Ghosts of Greenglass House by Kate MilfordGhosts of Greenglass House by Kate Milford. Clarion Books, 2017.
In the book, just a year has passed since the tumultuous events of Greenglass House. Milo is home for the holidays and feeling grinchy. There’s been no sign of his friend Meddy since last year, there’s no snow, and an overly enthusiastic art student has decided to extend his stay to keep sketching the windows.  Under all that, Milo is dealing with discomfort at a teacher who’s been singling him out for being Chinese and adopted.  Things start to head back towards the kind of Greenglass Christmas we remember when old friends Clem and Georgie show up after a caper gone wrong, needing a place to hunker down for a few days.  They were looking for a cache left by legendary smuggler Violet Cross, including her rumored derroterro, a map to the unmappable waterways around Nagspeake. Then, a group of Waits arrives at the door, including caroling, a chimney sweep, and a spooky skull hobby horse.  It’s an old Nagspeake Christmas tradition (I love old traditions!) – but as ash from the untrained sweep spreads over the living room and one of the guests passes out after drinking his own punch, things veer back to craziness.  Can Milo find his courage again?  And can he solve the mysteries without his old adventuring partner?

I’ve already said how much I love these characters – Betsy Bird talked eloquently in her review of Greenglass House at a Fuse #8 Production about how Milford breaks the rules about parents in middle grade novels needing to be dead or incompetent.  Milo’s parents are still doing the tough work here of giving Milo space to be independent while still being supportive.  Even so, Milo is getting old enough to notice their humanity and recognize when they, too, need support.  The parts about Milo figuring out what to do about his teacher, talking with his parents and adult Chinese adoptee Owen, were thoughtful leavened with humor.  I’m noticing the background, here, while the mystery – missing objects, and a new crew of characters that clearly includes both future friends and some villains – takes the foreground.  Brandy at Random Musings of a Bibliophile felt it didn’t quite hold up to the high standard of the first one, but I didn’t notice. I was just too happy to be reunited with some favorite old characters, leavened with the power of remembered traditions and imagination.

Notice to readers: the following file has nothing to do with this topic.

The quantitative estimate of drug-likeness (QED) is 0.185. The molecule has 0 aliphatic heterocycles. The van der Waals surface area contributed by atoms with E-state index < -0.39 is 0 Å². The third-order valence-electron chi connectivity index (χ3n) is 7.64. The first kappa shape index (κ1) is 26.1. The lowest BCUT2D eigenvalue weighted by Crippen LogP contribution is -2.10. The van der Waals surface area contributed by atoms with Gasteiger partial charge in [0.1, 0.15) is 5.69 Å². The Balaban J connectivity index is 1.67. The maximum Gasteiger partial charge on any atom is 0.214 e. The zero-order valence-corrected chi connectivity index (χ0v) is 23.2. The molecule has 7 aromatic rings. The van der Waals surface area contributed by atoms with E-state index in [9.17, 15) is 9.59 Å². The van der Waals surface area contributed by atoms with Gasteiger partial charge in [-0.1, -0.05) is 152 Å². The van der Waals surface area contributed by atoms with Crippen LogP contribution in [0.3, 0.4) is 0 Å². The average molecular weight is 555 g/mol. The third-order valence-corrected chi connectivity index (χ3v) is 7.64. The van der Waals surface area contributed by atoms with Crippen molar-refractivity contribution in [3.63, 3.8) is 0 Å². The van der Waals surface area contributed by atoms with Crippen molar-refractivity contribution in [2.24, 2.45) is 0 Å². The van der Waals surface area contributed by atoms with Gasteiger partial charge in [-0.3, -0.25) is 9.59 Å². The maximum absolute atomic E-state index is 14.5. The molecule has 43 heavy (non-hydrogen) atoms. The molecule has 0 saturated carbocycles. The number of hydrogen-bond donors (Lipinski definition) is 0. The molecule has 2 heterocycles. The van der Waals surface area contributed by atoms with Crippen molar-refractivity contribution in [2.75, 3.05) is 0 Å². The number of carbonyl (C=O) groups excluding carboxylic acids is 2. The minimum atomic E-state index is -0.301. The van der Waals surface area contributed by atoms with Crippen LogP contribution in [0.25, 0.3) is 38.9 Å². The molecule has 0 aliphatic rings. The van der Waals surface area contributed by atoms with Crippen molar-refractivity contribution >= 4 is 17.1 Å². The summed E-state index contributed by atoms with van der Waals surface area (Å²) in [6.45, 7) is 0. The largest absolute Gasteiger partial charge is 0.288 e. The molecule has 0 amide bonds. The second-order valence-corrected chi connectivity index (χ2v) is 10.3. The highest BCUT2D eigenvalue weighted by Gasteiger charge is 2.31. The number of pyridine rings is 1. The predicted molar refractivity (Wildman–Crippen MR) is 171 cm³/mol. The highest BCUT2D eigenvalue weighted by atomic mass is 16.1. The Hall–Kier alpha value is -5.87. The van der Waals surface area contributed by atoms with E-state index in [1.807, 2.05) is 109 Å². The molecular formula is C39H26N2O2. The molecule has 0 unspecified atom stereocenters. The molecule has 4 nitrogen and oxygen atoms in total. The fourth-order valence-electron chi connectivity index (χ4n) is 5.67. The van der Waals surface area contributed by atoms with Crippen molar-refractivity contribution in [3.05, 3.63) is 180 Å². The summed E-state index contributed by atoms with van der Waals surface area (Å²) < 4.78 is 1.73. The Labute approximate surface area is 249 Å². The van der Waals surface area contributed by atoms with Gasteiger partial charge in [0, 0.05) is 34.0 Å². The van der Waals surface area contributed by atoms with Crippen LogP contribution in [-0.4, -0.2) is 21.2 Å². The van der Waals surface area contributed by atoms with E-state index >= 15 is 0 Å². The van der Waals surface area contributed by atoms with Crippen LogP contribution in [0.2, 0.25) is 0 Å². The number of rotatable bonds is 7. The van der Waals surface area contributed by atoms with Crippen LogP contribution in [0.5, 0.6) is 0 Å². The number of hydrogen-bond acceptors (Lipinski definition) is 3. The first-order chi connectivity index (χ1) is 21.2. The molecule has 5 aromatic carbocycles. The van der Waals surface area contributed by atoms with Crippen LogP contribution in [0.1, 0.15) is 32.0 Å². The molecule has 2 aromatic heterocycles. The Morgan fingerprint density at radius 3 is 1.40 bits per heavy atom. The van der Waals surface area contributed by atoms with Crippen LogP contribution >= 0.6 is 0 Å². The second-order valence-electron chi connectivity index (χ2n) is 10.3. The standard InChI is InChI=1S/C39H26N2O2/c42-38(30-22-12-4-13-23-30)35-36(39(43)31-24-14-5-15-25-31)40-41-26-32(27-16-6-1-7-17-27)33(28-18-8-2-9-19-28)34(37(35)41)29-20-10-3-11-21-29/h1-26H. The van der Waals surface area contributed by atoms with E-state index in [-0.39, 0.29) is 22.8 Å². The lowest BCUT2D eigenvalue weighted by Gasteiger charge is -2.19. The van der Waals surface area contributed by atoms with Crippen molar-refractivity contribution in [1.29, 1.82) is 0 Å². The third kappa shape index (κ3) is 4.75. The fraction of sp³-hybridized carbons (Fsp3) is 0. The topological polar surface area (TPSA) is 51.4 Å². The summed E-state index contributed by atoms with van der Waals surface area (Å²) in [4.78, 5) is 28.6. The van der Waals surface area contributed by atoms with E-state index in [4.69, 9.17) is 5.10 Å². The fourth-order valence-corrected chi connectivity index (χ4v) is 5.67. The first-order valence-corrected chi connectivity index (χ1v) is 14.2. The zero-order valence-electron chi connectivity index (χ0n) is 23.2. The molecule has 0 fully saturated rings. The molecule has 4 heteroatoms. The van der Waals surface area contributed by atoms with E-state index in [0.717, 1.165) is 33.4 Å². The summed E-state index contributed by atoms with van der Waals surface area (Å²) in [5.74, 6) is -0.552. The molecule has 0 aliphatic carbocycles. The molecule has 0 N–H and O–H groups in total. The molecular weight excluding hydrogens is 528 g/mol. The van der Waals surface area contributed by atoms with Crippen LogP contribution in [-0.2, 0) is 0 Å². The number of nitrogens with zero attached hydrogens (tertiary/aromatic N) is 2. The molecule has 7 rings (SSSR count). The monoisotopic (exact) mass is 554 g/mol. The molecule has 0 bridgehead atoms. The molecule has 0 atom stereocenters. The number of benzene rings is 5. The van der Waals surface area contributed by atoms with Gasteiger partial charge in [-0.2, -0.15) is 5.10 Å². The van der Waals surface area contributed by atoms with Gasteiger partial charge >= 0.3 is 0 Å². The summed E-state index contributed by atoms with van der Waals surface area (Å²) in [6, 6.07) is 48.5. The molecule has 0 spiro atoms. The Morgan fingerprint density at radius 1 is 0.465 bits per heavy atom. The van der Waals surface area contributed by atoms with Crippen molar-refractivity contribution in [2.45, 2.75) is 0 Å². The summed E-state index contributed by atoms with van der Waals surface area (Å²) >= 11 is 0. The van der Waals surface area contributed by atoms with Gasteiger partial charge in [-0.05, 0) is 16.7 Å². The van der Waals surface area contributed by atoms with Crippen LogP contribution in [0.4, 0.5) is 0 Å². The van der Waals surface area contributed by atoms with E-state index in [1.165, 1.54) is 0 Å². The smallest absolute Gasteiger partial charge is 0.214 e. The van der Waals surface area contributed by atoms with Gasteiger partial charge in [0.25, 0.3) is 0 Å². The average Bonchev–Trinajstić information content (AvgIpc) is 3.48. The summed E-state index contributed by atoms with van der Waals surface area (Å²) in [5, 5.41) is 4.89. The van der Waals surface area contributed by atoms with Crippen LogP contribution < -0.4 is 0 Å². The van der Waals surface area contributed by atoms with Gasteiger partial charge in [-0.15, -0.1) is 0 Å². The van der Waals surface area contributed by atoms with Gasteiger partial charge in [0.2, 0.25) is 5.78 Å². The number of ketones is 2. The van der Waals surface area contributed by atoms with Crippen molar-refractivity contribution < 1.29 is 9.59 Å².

I’m adding both of these to my list of favorite Christmas fantasies.

This book has been nominated for the Cybils award.  This review reflects my opinion, not that of the Cybils committee.

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The Adventurers Guild

The Adventurers Guild by Zack Loran Clark and Nick EliopulosThe Adventurers Guild by Zack Loran Clark and Nick Eliopulos. Disney Hyperion, 2017.

Zed is a servant’s son, half-elf in a city where that’s a much bigger deal than his fawn-colored skin.  His best friend is Brock, a wealthy merchant’s son.  They are both just old enough for the city’s big formal guild selections, both sure they know where they want to go – Zed to the Magicians and Brock to the Merchants.

Instead, they both end up part of the disreputable but very important Adventurers Guild, the only one whose members journey outside the walled city and brave the monstrous Dangers that mean that everyone now must live in one of a handful of similar cities.

Once there, they’re part of a group of new recruits that includes Liza, a nobleman’s daughter, and Jett, a dwarf.  At one point in the story, Jett loses a leg, and it’s made clear that he’ll still be a full part of the guild.  The team makes their way around mysterious adults and treacherous plots with lots of action and, as promised, adventure.  Things wrap up neatly to feel satisfying, while still leaving room for this to continue as a series.

There is a lot of good stuff going on here, with diversity in race (including humans and non-humans and different skin colors), gender, income, and ability all wrapped together convincingly with a very entertaining plot and a satisfying amount of soul-searching. I think the only reason that I didn’t personally love it as much as I wanted to was that the twists seemed a little too familiar, perhaps reminiscent of John David Anderson’s The Dungeoneers.  It has lots of appeal, though, and I could see less jaded and more plot-oriented readers than me loving it.  I’m saving my review copy for my son to read, as it should be exactly the sort of thing he enjoys.